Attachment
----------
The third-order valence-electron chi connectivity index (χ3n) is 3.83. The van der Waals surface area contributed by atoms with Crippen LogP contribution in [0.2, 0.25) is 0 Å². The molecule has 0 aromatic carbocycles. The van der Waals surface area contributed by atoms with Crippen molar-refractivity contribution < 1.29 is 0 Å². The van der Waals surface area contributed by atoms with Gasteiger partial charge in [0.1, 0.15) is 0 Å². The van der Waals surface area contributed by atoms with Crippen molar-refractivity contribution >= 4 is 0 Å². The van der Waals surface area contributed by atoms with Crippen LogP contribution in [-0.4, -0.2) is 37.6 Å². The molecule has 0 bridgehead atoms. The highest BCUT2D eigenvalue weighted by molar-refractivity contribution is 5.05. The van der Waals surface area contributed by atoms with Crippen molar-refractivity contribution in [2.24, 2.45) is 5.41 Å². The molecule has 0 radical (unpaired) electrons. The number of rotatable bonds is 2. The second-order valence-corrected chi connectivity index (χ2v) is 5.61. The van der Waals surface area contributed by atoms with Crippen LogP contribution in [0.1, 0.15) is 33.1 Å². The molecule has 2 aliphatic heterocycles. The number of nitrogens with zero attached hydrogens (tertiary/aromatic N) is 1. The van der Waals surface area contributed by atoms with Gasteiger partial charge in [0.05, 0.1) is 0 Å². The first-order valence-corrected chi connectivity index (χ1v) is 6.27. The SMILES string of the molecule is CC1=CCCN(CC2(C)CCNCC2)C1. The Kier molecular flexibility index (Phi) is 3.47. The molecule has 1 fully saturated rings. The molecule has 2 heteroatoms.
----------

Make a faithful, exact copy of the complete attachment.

The third-order valence-electron chi connectivity index (χ3n) is 3.83. The van der Waals surface area contributed by atoms with Crippen LogP contribution in [0.2, 0.25) is 0 Å². The molecule has 0 aromatic carbocycles. The van der Waals surface area contributed by atoms with Crippen molar-refractivity contribution < 1.29 is 0 Å². The van der Waals surface area contributed by atoms with Gasteiger partial charge in [0.1, 0.15) is 0 Å². The van der Waals surface area contributed by atoms with Crippen molar-refractivity contribution >= 4 is 0 Å². The van der Waals surface area contributed by atoms with Crippen LogP contribution in [-0.4, -0.2) is 37.6 Å². The molecule has 0 bridgehead atoms. The highest BCUT2D eigenvalue weighted by molar-refractivity contribution is 5.05. The van der Waals surface area contributed by atoms with Crippen molar-refractivity contribution in [2.24, 2.45) is 5.41 Å². The molecule has 0 radical (unpaired) electrons. The number of rotatable bonds is 2. The second-order valence-corrected chi connectivity index (χ2v) is 5.61. The van der Waals surface area contributed by atoms with Crippen LogP contribution in [0.1, 0.15) is 33.1 Å². The molecule has 2 aliphatic heterocycles. The number of nitrogens with zero attached hydrogens (tertiary/aromatic N) is 1. The van der Waals surface area contributed by atoms with Gasteiger partial charge in [0.05, 0.1) is 0 Å². The first-order valence-corrected chi connectivity index (χ1v) is 6.27. The SMILES string of the molecule is CC1=CCCN(CC2(C)CCNCC2)C1. The Kier molecular flexibility index (Phi) is 3.47. The molecule has 1 fully saturated rings. The molecule has 2 heteroatoms.